Previous post in HappyPancake story: Reactive Prototype.
I started merging bits of my reactive prototype into the document-driven prototype of HappyPancake that Pieter was working on. While at that, we spent a lot of time discussing the design and iterating over it.
It was really cool to see how the structure of the solution shifted focus from technical model to functional model. Previously our golang packages (which roughly map to lightweight .NET projects) contained files grouped by their technical intent (e.g.: controllers, models, documents). This added friction to development:
- a lot of context switching was required in order to work on a single use case, touching multiple packages;
- solution structure enforced certain architecture style upon the codebase (when you have folders like models, controllers, views and documents, naturally you will be trying to fit your implementation into these);
- merge conflicts were unavoidable, since too much code was shared.
Over the course of the week, we switched to a different design, aligning packages with use cases. You might consider this to be a tactical domain-driven design (we didn’t touch any of the strategic parts like Bounded Contexts or Ubiquitous language, since our core domain is extremely simple).
Golang packages get tightly aligned with our use cases. They either implement cases directly (e.g.: by exposing http handlers to render the UI and process POST requests from the browser) or they help other packages to fulfill their role by providing supporting functionality or structures (e.g. authentication utils, http helper methods, core value objects).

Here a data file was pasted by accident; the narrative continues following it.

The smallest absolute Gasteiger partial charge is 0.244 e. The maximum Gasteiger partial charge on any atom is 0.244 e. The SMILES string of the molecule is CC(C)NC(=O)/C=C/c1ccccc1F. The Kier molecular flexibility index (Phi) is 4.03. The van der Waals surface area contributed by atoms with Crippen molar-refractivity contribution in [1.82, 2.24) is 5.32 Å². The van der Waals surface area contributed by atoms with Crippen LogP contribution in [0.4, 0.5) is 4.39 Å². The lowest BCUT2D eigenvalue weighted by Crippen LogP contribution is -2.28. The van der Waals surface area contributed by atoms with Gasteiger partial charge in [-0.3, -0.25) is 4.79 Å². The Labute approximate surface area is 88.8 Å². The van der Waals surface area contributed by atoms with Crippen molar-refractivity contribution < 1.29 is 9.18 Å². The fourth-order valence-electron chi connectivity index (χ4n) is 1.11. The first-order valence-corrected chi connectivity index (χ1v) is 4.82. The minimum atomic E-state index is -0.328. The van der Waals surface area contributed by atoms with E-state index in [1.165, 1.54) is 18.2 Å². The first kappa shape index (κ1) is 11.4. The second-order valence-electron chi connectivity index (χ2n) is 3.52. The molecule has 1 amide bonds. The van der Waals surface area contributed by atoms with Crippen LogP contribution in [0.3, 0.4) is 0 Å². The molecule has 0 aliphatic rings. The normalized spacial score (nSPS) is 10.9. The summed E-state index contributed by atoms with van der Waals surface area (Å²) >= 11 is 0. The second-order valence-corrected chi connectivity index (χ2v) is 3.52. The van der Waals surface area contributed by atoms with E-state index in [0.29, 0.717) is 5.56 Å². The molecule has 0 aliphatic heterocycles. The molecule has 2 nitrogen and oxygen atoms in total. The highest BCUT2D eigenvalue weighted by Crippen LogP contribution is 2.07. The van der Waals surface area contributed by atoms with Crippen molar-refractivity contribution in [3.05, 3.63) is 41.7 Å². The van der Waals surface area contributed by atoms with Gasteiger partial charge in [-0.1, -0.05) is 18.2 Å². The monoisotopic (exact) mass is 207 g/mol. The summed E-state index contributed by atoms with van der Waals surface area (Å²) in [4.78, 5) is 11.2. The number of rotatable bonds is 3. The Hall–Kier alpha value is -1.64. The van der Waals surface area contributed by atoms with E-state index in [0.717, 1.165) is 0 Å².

Of course, the road wasn’t all about roses and pretty ladies - you can’t just split codebase between a bunch of folders and hope that all will work and make sense. It is never that easy.
We had a lot of discussions like :
- How do we decompose functionality into multiple packages which will work together to implement these use cases?
- This code does not make any sense, what are we doing wrong?
- How do we name this thingy?
- What is the simplest approach to implement these use cases?
- How can we work together on this functionality?
I really enjoyed every minute of these discussions with Pieter, they were focused on the problem domain instead of fiddling around artificial architectural constraints imposed by the overall design. Besides, so far, we were able to resolve these questions and thread the thin line between over-engineered monolith and messy big ball of mud.
We are not sure if we’ll be able to walk this path later, yet so far each step led to a deeper insight in the domain of HappyPancake (just like domain-driven design promises). There are a few really cool things about our current design:
- it is extremely easy to collaborate on the code : there are almost no merge conflicts;
- we are free to experiment with implementation styles within packages without turning solution into a mess;
- golang is designed to support small and focused packages, this shows up frequently as yet another tiny and deeply satisfying moment.
The most important part is : our code is a reflection of domain knowledge captured in a tangible form. Codebase is structured around that knowledge and not vice versa.
In the meanwhile Tomas was busy with administrative work and HPC1. Towards the end of the week he also got a chance to start working on the HTML design of HPC2 in a stealth mode. Pieter and me are both really anxious to see what comes out of this work.
Also on Friday we were interviewed by a couple of students on the topic of CQRS. I’d think that our joint statement was something like “CQRS is new name for denormalization with a little recollection of what happened before 2010”.
Next post in HappyPancake story: Emergent Design Faces Reality